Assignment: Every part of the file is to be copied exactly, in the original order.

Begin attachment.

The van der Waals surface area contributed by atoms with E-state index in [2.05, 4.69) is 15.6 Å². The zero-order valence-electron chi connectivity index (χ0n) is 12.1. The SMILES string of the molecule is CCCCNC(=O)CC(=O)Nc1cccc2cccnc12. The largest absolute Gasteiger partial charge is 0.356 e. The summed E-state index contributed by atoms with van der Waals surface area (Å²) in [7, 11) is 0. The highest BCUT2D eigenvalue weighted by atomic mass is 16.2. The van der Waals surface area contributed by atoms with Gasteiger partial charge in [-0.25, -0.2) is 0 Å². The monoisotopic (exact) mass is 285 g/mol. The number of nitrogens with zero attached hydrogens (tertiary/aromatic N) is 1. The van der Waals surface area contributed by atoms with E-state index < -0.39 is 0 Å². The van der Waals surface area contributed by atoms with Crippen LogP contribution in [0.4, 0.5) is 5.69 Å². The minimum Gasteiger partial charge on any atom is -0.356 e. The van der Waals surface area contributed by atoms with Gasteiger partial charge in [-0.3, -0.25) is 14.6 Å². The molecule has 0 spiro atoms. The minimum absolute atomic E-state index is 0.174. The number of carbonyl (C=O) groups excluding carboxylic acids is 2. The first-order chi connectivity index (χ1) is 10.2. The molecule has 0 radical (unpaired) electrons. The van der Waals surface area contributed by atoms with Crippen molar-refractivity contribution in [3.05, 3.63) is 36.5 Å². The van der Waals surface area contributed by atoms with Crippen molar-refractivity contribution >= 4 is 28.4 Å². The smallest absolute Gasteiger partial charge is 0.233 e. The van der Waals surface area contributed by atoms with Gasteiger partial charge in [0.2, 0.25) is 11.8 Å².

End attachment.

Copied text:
The van der Waals surface area contributed by atoms with E-state index in [2.05, 4.69) is 15.6 Å². The zero-order valence-electron chi connectivity index (χ0n) is 12.1. The SMILES string of the molecule is CCCCNC(=O)CC(=O)Nc1cccc2cccnc12. The largest absolute Gasteiger partial charge is 0.356 e. The summed E-state index contributed by atoms with van der Waals surface area (Å²) in [7, 11) is 0. The highest BCUT2D eigenvalue weighted by atomic mass is 16.2. The van der Waals surface area contributed by atoms with Gasteiger partial charge in [-0.25, -0.2) is 0 Å². The monoisotopic (exact) mass is 285 g/mol. The number of nitrogens with zero attached hydrogens (tertiary/aromatic N) is 1. The van der Waals surface area contributed by atoms with E-state index < -0.39 is 0 Å². The van der Waals surface area contributed by atoms with Crippen LogP contribution in [0.4, 0.5) is 5.69 Å². The minimum Gasteiger partial charge on any atom is -0.356 e. The van der Waals surface area contributed by atoms with Gasteiger partial charge in [-0.3, -0.25) is 14.6 Å². The molecule has 0 spiro atoms. The minimum absolute atomic E-state index is 0.174. The number of carbonyl (C=O) groups excluding carboxylic acids is 2. The first-order chi connectivity index (χ1) is 10.2. The molecule has 0 radical (unpaired) electrons. The van der Waals surface area contributed by atoms with Crippen molar-refractivity contribution in [3.05, 3.63) is 36.5 Å². The van der Waals surface area contributed by atoms with Crippen molar-refractivity contribution >= 4 is 28.4 Å². The smallest absolute Gasteiger partial charge is 0.233 e. The van der Waals surface area contributed by atoms with Gasteiger partial charge in [0.2, 0.25) is 11.8 Å².